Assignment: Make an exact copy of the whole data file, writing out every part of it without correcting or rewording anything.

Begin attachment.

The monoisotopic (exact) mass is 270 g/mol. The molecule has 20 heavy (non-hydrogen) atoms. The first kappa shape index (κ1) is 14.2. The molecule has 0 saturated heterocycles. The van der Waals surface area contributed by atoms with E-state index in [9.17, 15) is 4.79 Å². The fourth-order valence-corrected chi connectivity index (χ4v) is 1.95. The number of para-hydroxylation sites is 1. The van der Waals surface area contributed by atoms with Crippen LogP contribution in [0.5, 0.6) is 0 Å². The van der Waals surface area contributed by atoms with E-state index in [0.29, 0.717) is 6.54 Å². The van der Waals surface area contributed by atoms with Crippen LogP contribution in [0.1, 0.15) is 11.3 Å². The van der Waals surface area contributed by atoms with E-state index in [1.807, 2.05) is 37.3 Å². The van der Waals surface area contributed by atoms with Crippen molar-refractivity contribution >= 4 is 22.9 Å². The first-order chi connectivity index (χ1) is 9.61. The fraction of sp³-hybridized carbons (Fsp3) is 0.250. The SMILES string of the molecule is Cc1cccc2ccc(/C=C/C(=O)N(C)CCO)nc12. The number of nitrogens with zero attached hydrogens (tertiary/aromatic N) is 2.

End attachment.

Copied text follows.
The monoisotopic (exact) mass is 270 g/mol. The molecule has 20 heavy (non-hydrogen) atoms. The first kappa shape index (κ1) is 14.2. The molecule has 0 saturated heterocycles. The van der Waals surface area contributed by atoms with E-state index in [9.17, 15) is 4.79 Å². The fourth-order valence-corrected chi connectivity index (χ4v) is 1.95. The number of para-hydroxylation sites is 1. The van der Waals surface area contributed by atoms with Crippen LogP contribution in [0.5, 0.6) is 0 Å². The van der Waals surface area contributed by atoms with E-state index in [0.29, 0.717) is 6.54 Å². The van der Waals surface area contributed by atoms with Crippen LogP contribution in [0.1, 0.15) is 11.3 Å². The van der Waals surface area contributed by atoms with E-state index in [1.807, 2.05) is 37.3 Å². The van der Waals surface area contributed by atoms with Crippen molar-refractivity contribution >= 4 is 22.9 Å². The first-order chi connectivity index (χ1) is 9.61. The fraction of sp³-hybridized carbons (Fsp3) is 0.250. The SMILES string of the molecule is Cc1cccc2ccc(/C=C/C(=O)N(C)CCO)nc12. The number of nitrogens with zero attached hydrogens (tertiary/aromatic N) is 2.